Poverty in California, and what else the state should do about it, has emerged as a major issue early in the months-long process of negotiating a state budget.
After Gov. Jerry Brown released his spending proposal Jan. 9, advocates for the poor held rallies in Los Angeles, San Francisco and other cities, saying that California needs to do more to reduce poverty and income inequality. Many Democratic lawmakers have voiced the same concerns.
Brown contends that the state already helps the poor a lot. And under the state’s school-funding guarantee, officials say virtually all of the billions in additional revenue through June 2016 will go to schools and community colleges, with little free money with which to expand or create new social or health programs to reduce poverty and income inequality.
“You’re going to have to explain to your advocacy groups, your constituents, why is it that you can have funding going up by $4 billion, and none of it is available for” non-education purposes, Legislative Analyst Mac Taylor told the Assembly Budget Committee earlier this month.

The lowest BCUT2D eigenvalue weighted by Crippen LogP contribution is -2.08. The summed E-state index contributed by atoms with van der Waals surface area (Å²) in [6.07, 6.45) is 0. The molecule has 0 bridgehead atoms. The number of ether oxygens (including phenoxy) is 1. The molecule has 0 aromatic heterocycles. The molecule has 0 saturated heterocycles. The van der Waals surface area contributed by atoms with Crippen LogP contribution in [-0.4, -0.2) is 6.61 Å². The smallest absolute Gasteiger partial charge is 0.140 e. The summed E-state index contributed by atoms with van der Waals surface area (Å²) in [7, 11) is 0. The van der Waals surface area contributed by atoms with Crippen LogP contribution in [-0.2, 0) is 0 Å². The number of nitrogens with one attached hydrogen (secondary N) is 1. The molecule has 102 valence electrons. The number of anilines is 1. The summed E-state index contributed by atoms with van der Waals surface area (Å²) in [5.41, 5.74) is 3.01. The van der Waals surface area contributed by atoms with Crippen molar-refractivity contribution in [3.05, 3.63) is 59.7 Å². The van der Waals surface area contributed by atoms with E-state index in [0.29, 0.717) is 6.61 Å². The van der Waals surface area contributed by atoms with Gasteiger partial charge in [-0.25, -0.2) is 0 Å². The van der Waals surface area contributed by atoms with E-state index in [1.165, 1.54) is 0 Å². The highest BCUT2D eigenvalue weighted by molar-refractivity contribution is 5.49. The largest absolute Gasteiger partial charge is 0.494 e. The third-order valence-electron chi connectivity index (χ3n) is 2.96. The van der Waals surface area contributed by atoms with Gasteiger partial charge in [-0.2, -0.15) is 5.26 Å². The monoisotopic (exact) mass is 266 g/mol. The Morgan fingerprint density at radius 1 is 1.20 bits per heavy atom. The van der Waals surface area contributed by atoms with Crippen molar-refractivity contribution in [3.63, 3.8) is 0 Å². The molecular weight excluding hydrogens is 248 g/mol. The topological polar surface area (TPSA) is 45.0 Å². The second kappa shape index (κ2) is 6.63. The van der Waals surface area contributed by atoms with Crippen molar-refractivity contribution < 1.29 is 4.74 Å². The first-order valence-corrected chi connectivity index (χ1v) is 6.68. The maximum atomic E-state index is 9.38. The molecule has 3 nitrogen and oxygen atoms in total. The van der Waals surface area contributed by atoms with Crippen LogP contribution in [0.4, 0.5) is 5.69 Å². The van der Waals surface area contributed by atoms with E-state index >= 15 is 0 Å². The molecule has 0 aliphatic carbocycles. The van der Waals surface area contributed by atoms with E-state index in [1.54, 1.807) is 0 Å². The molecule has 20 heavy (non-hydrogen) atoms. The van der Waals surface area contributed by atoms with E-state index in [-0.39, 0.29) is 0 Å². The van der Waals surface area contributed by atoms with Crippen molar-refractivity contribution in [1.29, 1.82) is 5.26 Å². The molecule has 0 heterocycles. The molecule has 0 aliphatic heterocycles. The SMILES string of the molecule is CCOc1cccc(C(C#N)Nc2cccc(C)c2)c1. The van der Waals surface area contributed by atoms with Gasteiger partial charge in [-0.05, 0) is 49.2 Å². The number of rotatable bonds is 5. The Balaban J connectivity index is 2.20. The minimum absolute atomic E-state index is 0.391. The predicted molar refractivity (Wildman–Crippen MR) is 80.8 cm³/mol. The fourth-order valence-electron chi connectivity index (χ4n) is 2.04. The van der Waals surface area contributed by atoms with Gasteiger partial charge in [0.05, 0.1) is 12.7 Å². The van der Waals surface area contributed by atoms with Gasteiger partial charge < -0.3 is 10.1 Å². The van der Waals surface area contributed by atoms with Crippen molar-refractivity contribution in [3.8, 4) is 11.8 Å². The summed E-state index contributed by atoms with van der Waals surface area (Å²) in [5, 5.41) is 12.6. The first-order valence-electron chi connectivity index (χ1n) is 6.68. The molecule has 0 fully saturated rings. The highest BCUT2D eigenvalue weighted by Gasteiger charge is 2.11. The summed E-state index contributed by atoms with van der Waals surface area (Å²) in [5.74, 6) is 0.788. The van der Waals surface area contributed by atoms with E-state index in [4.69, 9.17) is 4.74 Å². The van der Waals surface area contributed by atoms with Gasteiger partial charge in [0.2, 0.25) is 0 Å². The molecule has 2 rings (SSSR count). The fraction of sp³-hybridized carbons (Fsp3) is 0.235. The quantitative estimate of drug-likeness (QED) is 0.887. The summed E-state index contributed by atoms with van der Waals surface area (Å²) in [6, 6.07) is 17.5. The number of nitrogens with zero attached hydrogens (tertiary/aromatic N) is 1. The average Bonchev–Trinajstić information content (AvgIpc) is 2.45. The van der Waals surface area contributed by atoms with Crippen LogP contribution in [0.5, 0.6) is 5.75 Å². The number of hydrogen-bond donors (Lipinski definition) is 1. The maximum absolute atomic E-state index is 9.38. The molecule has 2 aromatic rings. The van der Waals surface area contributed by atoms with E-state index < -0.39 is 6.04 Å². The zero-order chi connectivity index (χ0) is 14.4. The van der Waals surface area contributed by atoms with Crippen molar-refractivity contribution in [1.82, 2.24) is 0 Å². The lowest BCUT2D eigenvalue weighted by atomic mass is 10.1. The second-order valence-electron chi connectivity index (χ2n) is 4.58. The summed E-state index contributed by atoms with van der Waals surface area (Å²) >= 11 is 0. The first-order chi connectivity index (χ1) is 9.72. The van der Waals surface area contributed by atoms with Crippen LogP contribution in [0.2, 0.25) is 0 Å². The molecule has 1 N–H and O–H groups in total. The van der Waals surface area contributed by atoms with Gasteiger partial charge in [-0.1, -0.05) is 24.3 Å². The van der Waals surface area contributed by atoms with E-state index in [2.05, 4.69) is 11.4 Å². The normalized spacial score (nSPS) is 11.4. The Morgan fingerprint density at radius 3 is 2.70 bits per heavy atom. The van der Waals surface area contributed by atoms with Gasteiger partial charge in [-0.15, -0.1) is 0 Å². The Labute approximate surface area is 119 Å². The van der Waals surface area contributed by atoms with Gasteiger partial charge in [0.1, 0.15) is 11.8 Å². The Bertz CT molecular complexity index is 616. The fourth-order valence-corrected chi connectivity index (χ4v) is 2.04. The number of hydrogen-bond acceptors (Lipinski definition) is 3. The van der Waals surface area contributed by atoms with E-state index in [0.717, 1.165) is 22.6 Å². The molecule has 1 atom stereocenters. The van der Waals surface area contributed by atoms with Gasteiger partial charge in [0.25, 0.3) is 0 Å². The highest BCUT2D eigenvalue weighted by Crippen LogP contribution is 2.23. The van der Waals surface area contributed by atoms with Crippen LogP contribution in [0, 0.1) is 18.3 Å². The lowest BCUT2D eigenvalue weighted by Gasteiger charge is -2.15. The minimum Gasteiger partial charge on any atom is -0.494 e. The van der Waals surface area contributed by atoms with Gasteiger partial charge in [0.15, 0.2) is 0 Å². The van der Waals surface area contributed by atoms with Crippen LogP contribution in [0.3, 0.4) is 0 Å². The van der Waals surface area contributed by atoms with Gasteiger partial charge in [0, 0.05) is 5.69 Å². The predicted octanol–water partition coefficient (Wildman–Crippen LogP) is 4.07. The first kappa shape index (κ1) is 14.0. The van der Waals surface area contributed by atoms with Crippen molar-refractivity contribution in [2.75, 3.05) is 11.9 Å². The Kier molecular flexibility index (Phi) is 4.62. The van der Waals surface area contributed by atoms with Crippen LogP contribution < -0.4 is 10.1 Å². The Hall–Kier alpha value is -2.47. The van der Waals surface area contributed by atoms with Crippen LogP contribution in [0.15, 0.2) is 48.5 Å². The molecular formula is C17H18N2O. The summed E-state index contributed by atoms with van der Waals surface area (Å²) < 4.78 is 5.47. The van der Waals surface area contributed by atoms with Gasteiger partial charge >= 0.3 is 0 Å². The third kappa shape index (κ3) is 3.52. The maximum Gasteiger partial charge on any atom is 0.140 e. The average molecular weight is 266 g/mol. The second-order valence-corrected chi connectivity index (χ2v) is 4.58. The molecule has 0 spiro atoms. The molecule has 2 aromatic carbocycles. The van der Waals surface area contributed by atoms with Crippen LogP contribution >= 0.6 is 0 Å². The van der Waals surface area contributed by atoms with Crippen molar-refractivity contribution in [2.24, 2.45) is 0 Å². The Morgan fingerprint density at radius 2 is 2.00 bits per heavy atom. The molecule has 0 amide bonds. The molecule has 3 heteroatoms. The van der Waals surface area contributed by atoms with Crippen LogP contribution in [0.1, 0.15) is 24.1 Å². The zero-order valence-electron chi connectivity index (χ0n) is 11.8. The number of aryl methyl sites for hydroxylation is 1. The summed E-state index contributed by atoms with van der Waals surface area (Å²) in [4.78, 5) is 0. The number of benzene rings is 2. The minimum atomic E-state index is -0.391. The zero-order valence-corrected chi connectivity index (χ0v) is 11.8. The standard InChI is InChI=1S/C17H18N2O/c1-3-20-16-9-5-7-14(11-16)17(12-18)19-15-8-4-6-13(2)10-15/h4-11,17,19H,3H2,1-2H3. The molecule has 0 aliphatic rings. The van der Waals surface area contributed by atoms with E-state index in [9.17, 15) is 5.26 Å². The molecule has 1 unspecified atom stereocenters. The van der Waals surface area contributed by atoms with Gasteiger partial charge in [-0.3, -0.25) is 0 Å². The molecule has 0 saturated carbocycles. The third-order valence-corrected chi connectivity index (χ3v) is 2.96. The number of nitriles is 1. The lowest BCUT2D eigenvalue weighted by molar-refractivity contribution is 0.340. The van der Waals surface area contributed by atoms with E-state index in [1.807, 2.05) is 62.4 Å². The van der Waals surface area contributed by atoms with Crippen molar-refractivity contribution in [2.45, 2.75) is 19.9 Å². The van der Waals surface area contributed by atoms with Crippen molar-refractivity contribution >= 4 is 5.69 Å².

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Some lawmakers represent areas where poverty is a central part of constituents’ daily lives. In some legislative districts, poverty rates are more than double the state average of 16.6 percent, according to the U.S. Census’ most recent American Community Survey. In others, the poverty rates are barely a quarter of the California average.